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“Pulls you in from the beginning and never lets go. It’s one of those books that I read until I was bleary eyed before falling asleep, then picked up as soon as I woke in the morning.”
G.R. Cooper – Author, Omegaverse Series
A manned, interstellar survey ship has gone missing. A nuclear terror plot is thwarted just outside Washington, D.C. And it’s an election year.
While on a trip to Africa to connect with her roots, junior reporter Mandisa Nkosi is contacted by an anonymous source who presents evidence that the nuclear material seized from the terror plot will point squarely at one of humanity’s largest companies as the supplier—the source also unveils that it’s a setup and part of a conspiracy that could go to the highest levels of the corporate world and even the government.
Jans Mikel is the CEO Applied Interstellar Corporation (AIC). The company uncovered the secret of interstellar travel decades, if not centuries, before Earth’s brightest scientists thought possible. AIC not only discovered the technology, it also holds mineral rights to the lion’s share of the newly uncovered element that makes it all possible: hyperium. But AIC has too much power and others want a piece—to control the amazing metal and learn AIC’s secrets. More than a decade ago, AIC moved its corporate headquarters off Earth in an effort to gain some distance from its corporate and political foes. But even being located fifty-seven light years from those that would bring it down may not be enough to save it from the biggest conspiracy in human history.
When Mandi gets too close to exposing the conspiracy, she becomes a target. Only intervention from Grae Raymus, AIC’s top security agent, saves her from an unfitting end. Together they escape, flee Earth, and take the investigation to the stars.
Will she and Grae be able to unravel a plot that not only threatens AIC, but the future of humanity as well?
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When did you start writing Casimir Bridge?
The first scenes began forming in my mind more than ten years ago. I visualized them over and over again, developing reasons why they would be happening. From those scenes, I developed the back story, plot, characters, and, finally, the words that tell the story.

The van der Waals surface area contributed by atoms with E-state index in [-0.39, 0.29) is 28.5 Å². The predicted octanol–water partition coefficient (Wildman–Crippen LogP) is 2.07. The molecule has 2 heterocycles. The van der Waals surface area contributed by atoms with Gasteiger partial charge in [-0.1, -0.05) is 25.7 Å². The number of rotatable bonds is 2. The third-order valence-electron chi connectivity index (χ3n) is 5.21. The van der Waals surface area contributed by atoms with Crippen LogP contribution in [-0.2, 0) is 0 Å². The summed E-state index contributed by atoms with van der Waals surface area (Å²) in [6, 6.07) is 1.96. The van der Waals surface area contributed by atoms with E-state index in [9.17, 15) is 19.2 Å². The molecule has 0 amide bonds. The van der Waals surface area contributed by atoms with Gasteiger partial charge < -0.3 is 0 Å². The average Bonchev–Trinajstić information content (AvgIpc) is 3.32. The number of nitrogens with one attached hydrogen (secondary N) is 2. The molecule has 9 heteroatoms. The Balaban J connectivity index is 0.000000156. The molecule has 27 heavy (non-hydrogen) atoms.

What prompted you to begin writing, and why this genre?
There are so many things that happen in the world that we have no control over. Many of those themes have found their way into my writing. It’s my way of trying to do something to combat some of the injustices we face. As to the genre, I worked on Space Shuttle experiments for nearly ten years. I know space technology, and I know a lot about science and cutting-edge/future technology. You should write about something you know about, so science fiction seemed to be a good fit. But I prefer not to think of it as a science fiction novel. Rather, I consider it a thriller that takes place in a science fiction setting. I hope to be able to relate to a broader audience.
Why the name Casimir Bridge?
Hendrik Casimir was a Dutch physicist born 1909 who passed in 2000. I can’t go into details without potentially giving something away, but in the story, it is his theories that lead to certain key technologies. I played around with a number of different names, but none of them felt right. Casimir Bridge does.
Why did you decide to do a series?
There was simply too much story to be put into a single book. When you spend more than ten years working on a back story, you want to share it the right way.
The name of the series, Anghazi, what does it mean?
It comes out in the book, but readers can do a little searching on Google for some hints.
How did you come to the time frame in which the story takes place?
Many science fiction stories take place far in the future. They have to in order to justify the technology. But to me those time frames lack realism. How can anyone really know what technology will look like two or three-hundred years from now? I chose one-hundred years because it’s close enough that there is a chance to envision the technology, but far enough out that such fantastic things as interstellar travel could potentially be uncovered.
How much of the technology in the novel is real?
I tried to make as much of the science and technology as real and true as possible. Obviously, much must be made up, but for the parts that don’t, I wanted to get it as right as I could. I interviewed nuclear forensics experts, scientists, particle physicists, and, of course, I drew off of my own space technology knowledge.
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